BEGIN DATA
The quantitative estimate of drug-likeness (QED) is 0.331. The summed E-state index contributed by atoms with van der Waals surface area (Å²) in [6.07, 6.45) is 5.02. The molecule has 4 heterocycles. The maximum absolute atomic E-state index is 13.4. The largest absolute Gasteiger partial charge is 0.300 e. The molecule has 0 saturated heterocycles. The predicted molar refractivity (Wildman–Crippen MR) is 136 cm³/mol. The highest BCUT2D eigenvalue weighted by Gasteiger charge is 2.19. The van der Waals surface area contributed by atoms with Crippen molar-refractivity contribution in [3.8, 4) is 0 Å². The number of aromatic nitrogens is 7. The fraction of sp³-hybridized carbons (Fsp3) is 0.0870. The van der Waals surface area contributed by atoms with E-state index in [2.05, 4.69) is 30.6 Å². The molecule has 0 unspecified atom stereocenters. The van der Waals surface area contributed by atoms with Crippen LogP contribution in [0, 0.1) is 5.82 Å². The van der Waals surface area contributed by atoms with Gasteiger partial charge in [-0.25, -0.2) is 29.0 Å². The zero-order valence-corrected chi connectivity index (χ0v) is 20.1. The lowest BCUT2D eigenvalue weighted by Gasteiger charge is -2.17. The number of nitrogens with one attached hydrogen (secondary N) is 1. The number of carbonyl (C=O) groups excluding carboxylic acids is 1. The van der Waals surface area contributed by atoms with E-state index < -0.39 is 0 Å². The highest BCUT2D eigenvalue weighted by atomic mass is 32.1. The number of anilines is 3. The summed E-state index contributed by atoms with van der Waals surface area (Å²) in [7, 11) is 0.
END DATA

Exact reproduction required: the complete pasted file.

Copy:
The quantitative estimate of drug-likeness (QED) is 0.331. The summed E-state index contributed by atoms with van der Waals surface area (Å²) in [6.07, 6.45) is 5.02. The molecule has 4 heterocycles. The maximum absolute atomic E-state index is 13.4. The largest absolute Gasteiger partial charge is 0.300 e. The molecule has 0 saturated heterocycles. The predicted molar refractivity (Wildman–Crippen MR) is 136 cm³/mol. The highest BCUT2D eigenvalue weighted by Gasteiger charge is 2.19. The van der Waals surface area contributed by atoms with Crippen molar-refractivity contribution in [3.8, 4) is 0 Å². The number of aromatic nitrogens is 7. The fraction of sp³-hybridized carbons (Fsp3) is 0.0870. The van der Waals surface area contributed by atoms with E-state index in [2.05, 4.69) is 30.6 Å². The molecule has 0 unspecified atom stereocenters. The van der Waals surface area contributed by atoms with Crippen LogP contribution in [0, 0.1) is 5.82 Å². The van der Waals surface area contributed by atoms with Gasteiger partial charge in [-0.25, -0.2) is 29.0 Å². The zero-order valence-corrected chi connectivity index (χ0v) is 20.1. The lowest BCUT2D eigenvalue weighted by Gasteiger charge is -2.17. The number of nitrogens with one attached hydrogen (secondary N) is 1. The number of carbonyl (C=O) groups excluding carboxylic acids is 1. The van der Waals surface area contributed by atoms with E-state index < -0.39 is 0 Å². The highest BCUT2D eigenvalue weighted by atomic mass is 32.1. The number of anilines is 3. The summed E-state index contributed by atoms with van der Waals surface area (Å²) in [7, 11) is 0.